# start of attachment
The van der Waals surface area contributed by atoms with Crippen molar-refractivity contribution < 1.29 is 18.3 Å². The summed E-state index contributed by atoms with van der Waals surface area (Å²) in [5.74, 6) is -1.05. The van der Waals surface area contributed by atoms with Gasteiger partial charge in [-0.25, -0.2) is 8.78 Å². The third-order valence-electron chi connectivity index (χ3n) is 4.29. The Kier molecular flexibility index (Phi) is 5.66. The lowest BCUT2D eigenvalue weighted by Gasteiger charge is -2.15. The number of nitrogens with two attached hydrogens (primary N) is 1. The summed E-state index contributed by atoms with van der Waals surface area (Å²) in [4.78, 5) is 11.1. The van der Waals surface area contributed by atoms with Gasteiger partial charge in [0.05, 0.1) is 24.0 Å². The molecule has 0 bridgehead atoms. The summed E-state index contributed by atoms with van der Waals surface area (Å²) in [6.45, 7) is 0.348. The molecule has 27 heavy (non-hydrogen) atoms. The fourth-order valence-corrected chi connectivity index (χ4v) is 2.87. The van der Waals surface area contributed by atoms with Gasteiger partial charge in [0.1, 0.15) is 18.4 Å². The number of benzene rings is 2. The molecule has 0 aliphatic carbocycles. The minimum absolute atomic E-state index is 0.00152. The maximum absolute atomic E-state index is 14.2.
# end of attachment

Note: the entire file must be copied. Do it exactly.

The van der Waals surface area contributed by atoms with Crippen molar-refractivity contribution < 1.29 is 18.3 Å². The summed E-state index contributed by atoms with van der Waals surface area (Å²) in [5.74, 6) is -1.05. The van der Waals surface area contributed by atoms with Gasteiger partial charge in [-0.25, -0.2) is 8.78 Å². The third-order valence-electron chi connectivity index (χ3n) is 4.29. The Kier molecular flexibility index (Phi) is 5.66. The lowest BCUT2D eigenvalue weighted by Gasteiger charge is -2.15. The number of nitrogens with two attached hydrogens (primary N) is 1. The summed E-state index contributed by atoms with van der Waals surface area (Å²) in [4.78, 5) is 11.1. The van der Waals surface area contributed by atoms with Gasteiger partial charge in [0.05, 0.1) is 24.0 Å². The molecule has 0 bridgehead atoms. The summed E-state index contributed by atoms with van der Waals surface area (Å²) in [6.45, 7) is 0.348. The molecule has 27 heavy (non-hydrogen) atoms. The fourth-order valence-corrected chi connectivity index (χ4v) is 2.87. The van der Waals surface area contributed by atoms with Gasteiger partial charge in [0.1, 0.15) is 18.4 Å². The number of benzene rings is 2. The molecule has 0 aliphatic carbocycles. The minimum absolute atomic E-state index is 0.00152. The maximum absolute atomic E-state index is 14.2.